Normally, I wouldn't barrage you guys with something like this, but, I keep recycling these thoughts over and over. And it's reached a point where I just need to let it go and move on. Sorry, in advance. But as a reward for your tenacity, enjoy some DankChristianMemes while you read!
In 2007 a book came out called, "unChristian: What a New Generation Really Thinks about Christianity…and Why It Matters." Of course, it made the rounds in my church circles, telling us what we already knew, but the impact the book has made has radiated outward through time, retaining it's relevance (especially now).
Clarification needs to be made between "evangelizing" and "evangelicalism" before proceeding.
The basis of evangelizing comes from the words of Jesus before he ascended into heaven. In the synoptic gospels, these passages occur typically at the conclusion of the books. Specifically in Matthew 28:16-20, the Apostle Matthew writes:
Now the eleven disciples went to Galilee, to the mountain to which Jesus had directed them. And when they saw him they worshiped him, but some doubted. And Jesus came and said to them, “All authority in heaven and on earth has been given to me. Go therefore and make disciples of all nations, baptizing them in the name of the Father and of the Son and of the Holy Spirit, teaching them to observe all that I have commanded you. And behold, I am with you always, to the end of the age.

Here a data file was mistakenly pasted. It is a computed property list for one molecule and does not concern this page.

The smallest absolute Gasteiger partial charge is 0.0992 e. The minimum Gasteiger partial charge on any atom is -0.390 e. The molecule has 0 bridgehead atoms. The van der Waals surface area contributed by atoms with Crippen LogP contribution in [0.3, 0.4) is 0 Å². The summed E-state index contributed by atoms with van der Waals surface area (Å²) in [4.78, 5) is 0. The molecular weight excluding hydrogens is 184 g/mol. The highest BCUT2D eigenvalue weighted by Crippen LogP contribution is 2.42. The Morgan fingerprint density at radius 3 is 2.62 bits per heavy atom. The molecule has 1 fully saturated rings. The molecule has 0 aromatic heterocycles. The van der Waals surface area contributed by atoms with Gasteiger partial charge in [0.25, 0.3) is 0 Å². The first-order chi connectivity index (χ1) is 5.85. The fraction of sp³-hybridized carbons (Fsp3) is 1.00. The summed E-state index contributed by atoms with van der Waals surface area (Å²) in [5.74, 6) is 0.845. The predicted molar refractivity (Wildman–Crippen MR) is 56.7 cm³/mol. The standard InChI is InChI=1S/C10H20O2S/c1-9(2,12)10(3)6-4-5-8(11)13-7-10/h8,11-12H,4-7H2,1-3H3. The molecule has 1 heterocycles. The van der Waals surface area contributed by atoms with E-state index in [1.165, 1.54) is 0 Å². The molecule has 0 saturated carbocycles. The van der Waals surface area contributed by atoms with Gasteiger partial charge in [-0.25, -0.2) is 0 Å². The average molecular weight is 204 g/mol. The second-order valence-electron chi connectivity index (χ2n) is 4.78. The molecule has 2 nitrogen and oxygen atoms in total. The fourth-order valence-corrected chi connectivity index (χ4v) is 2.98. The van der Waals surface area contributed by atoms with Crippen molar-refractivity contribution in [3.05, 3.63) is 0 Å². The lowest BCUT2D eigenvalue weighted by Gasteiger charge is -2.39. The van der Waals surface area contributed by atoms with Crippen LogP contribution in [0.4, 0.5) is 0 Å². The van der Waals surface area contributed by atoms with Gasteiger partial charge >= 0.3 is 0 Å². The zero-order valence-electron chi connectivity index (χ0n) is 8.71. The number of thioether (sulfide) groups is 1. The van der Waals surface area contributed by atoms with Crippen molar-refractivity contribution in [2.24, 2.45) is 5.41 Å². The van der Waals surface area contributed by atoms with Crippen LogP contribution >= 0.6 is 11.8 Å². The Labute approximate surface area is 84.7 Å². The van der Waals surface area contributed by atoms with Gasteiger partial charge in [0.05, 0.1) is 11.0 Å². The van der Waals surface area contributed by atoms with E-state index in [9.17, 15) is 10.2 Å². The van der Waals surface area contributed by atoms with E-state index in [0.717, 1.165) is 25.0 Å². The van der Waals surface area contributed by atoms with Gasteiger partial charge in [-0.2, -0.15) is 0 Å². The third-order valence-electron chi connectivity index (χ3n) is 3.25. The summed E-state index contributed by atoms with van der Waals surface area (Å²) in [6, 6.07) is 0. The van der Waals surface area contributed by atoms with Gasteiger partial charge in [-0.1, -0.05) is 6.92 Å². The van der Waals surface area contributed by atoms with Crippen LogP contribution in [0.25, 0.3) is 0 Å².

Evangelizing, specifically, is the act of going out and telling people the gospel (ie. the "Good News"), which can be understood in a variety of ways, but can be ultimately summarized as communicating the truth that Jesus made amends to God on our behalf out of love for us and now we can live a life with Him and for Him. It however does not mean establishing distant trading empires to extract resources, enslaving and homogenizing ethnic minorities, or nationalizing refugees. Purely, it is an act of communication and service. It is impossible to coerce someone to believe in God (ie. trust Jesus at his word), but it is possible to demonstrate his love selflessly by being forgiving, capable of love, and willing to serve those Jesus came to serve. This is not the same as participating in corporate worship (ie. going to church), being a member of a social/political organization, or engaging in spirited debates on social media. It, by definition, requires intimate proximity to the party being "evangelized."
This labored definition, which could be so much longer, is meant to make unambiguous the process and means through which "evangelizing" is undertaken. Evangelizing is, from a distance, unimpressive and without pomp. It's capacity is to be miraculous and is considered to be one of Paul's described spiritual gifts that Christians receive when accepting the truth of the gospel.